Wildlife species and their habitats are impacted by human actions and demands on natural resources. At the same time, increasing numbers of Americans are participating in wildlife based outdoor recreation such as camping, hunting, fishing, birdwatching, picnicking, observing and photographing wildlife. Maintaining abundant and healthy wildlife populations and habitats requires an understanding of ecology, natural history, wildlife management, and human demands. These are the challenges facing wildlife biologists of today.
The wildlife programs at Texas State University adhere to the North American model of wildlife management, as well as a strong reliance on research at the graduate and undergraduate level. The goals of our programs are to graduate students prepared to enter the wildlife profession as biologists, managers, and research scientists.
Trained and certified wildlife biologists are in demand for many thoroughly rewarding careers. Some involve teaching and research at colleges and universities. Natural history, population dynamics, investigating and modeling species populations, community interactions, and ecosystem functions are some of the research topics investigated by university faculty. Opportunities are available for ecologically trained curators and guides in museums, nature camps, zoos, nature reserves and state and national parks. State and federal agencies offer a wide variety of careers investigating interactions of wildlife with agriculture, forestry, parasitology and public health. For those who prefer the practical application of ecological principles, wildlife management as applied ecology offers a number of careers in game management, land and natural resource conservation, wildlife refuges, and parks. Private businesses such as ranches, agri-business, environmental consulting firms, private conservation societies, landscape architects, and land use planners also employ wildlife biologists.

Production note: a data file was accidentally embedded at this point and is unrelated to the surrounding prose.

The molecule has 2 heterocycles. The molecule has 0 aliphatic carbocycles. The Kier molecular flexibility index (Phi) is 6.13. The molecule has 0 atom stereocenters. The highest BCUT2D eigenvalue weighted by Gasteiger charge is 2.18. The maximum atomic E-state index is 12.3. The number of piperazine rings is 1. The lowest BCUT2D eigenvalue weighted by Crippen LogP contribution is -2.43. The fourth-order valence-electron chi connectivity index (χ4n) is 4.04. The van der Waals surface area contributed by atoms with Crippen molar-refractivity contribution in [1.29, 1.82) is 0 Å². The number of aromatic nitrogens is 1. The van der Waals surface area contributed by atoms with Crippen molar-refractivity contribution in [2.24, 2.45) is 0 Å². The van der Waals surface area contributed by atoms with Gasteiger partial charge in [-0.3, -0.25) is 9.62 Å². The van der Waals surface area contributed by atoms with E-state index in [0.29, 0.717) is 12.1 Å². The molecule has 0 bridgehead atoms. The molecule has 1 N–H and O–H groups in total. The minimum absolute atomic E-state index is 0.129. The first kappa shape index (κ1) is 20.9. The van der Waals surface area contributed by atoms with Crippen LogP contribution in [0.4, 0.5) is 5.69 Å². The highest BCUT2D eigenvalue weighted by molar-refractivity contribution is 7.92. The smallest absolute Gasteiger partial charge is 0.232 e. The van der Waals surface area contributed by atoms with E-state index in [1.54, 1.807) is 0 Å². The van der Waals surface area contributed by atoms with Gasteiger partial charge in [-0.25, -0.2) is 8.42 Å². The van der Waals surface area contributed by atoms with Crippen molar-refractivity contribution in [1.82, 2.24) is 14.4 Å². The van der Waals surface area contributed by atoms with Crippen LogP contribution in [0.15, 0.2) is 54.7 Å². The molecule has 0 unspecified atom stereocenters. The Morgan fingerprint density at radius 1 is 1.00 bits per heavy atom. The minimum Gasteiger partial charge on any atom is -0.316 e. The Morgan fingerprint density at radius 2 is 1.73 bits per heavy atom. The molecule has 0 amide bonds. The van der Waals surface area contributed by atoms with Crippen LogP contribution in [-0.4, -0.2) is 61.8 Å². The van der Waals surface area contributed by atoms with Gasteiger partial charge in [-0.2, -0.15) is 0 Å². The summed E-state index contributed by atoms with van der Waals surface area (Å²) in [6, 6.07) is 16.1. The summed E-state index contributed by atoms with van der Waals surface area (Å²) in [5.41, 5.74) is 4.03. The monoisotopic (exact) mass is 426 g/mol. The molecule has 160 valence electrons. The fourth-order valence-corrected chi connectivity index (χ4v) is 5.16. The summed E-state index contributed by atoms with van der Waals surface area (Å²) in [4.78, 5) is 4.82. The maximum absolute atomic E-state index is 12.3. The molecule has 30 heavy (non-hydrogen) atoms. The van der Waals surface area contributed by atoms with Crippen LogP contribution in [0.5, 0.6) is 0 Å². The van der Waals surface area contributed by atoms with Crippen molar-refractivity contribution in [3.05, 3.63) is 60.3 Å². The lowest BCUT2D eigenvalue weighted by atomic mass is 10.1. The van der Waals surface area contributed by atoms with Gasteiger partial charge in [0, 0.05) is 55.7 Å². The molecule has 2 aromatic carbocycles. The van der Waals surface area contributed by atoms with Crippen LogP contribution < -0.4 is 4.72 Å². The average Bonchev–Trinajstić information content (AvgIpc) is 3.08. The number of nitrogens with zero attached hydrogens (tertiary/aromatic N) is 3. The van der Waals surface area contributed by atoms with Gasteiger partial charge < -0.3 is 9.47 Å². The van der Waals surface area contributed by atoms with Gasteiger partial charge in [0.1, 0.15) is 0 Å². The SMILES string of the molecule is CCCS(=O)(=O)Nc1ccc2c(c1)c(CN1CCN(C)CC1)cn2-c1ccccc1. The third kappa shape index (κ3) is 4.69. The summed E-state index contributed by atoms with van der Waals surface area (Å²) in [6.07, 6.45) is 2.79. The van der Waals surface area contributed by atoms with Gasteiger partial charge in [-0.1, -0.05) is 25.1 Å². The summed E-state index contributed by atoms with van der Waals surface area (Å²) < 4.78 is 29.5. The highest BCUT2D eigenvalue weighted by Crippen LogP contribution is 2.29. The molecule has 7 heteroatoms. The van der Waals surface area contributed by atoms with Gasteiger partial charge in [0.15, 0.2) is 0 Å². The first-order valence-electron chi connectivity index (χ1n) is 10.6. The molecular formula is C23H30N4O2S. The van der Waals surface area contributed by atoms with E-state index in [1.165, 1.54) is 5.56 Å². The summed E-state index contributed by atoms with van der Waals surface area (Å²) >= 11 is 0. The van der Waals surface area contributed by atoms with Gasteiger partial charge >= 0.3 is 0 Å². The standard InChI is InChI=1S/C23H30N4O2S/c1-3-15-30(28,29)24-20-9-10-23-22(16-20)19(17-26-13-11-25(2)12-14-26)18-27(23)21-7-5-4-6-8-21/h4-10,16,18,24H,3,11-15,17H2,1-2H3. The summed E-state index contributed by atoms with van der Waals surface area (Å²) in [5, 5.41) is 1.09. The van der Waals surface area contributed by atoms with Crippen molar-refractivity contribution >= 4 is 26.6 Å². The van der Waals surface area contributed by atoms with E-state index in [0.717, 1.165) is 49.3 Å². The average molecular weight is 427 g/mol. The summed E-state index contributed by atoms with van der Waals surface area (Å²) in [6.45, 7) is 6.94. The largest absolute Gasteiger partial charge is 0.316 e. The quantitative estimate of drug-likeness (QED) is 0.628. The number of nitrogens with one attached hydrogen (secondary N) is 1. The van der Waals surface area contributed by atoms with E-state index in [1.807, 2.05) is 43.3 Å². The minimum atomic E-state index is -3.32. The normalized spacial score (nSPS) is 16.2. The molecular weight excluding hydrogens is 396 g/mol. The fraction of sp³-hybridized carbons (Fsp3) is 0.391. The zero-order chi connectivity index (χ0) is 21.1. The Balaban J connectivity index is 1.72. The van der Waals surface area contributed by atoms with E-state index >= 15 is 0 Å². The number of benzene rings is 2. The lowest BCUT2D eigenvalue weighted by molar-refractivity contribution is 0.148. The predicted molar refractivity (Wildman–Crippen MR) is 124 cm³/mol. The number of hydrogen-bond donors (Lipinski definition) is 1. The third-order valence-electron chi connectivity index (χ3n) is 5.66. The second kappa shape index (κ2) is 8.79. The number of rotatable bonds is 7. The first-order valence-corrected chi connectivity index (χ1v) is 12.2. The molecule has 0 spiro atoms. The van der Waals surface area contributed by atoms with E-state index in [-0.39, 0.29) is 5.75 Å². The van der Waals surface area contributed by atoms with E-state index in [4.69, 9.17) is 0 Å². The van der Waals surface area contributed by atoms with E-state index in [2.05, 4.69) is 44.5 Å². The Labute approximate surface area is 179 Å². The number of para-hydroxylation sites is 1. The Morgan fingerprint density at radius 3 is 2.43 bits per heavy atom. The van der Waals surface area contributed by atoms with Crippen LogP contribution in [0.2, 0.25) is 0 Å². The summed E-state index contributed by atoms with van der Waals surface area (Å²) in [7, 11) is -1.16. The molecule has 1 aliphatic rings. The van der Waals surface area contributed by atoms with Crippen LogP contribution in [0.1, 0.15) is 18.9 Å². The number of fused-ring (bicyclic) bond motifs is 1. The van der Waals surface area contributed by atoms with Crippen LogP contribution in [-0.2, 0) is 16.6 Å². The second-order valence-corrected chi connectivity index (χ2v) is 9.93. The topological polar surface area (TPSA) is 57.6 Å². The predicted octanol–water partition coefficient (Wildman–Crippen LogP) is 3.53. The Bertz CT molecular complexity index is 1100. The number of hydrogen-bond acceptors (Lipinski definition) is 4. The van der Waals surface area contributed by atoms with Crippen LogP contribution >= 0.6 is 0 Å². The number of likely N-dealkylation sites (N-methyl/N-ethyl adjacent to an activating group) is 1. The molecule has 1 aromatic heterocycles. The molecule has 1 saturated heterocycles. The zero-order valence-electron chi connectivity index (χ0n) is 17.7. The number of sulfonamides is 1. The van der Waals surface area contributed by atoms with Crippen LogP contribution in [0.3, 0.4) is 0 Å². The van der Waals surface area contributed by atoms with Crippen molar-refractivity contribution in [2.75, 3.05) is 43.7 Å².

Wildlife management focuses on relationships and interactions among plants, animals, and the physical environment. Therefore, a greater range of subject matter is embraced than in many other sciences. This requires a education in a wide variety of scientific fields. At Texas State, our wildlife degrees are based in biology, including courses in genetics, physiology, and cell biology. In addition, an understanding of the principles of other sciences - chemistry, physics, mathematics, and statistics – is required.
Photo by Silas Ott
Photo by Randy Simpson